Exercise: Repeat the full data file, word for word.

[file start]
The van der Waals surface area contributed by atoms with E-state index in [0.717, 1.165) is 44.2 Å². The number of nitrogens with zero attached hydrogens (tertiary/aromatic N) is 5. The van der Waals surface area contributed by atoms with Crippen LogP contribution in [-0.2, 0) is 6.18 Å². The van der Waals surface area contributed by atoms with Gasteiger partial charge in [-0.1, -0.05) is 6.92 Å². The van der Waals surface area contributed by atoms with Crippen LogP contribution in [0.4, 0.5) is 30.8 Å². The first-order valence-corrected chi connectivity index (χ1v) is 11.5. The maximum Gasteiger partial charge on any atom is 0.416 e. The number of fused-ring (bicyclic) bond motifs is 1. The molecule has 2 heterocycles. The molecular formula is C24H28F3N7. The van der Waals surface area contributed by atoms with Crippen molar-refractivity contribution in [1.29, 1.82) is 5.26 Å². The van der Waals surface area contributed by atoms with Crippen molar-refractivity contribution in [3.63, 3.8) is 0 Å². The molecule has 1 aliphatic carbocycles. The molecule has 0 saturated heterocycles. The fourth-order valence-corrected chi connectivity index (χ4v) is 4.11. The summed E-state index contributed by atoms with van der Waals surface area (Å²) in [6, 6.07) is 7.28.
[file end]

The van der Waals surface area contributed by atoms with E-state index in [0.717, 1.165) is 44.2 Å². The number of nitrogens with zero attached hydrogens (tertiary/aromatic N) is 5. The van der Waals surface area contributed by atoms with Crippen LogP contribution in [-0.2, 0) is 6.18 Å². The van der Waals surface area contributed by atoms with Gasteiger partial charge in [-0.1, -0.05) is 6.92 Å². The van der Waals surface area contributed by atoms with Crippen LogP contribution in [0.4, 0.5) is 30.8 Å². The first-order valence-corrected chi connectivity index (χ1v) is 11.5. The maximum Gasteiger partial charge on any atom is 0.416 e. The number of fused-ring (bicyclic) bond motifs is 1. The molecule has 2 heterocycles. The molecular formula is C24H28F3N7. The van der Waals surface area contributed by atoms with Crippen molar-refractivity contribution in [1.29, 1.82) is 5.26 Å². The van der Waals surface area contributed by atoms with Crippen molar-refractivity contribution in [3.63, 3.8) is 0 Å². The molecule has 1 aliphatic carbocycles. The molecule has 0 saturated heterocycles. The fourth-order valence-corrected chi connectivity index (χ4v) is 4.11. The summed E-state index contributed by atoms with van der Waals surface area (Å²) in [6, 6.07) is 7.28.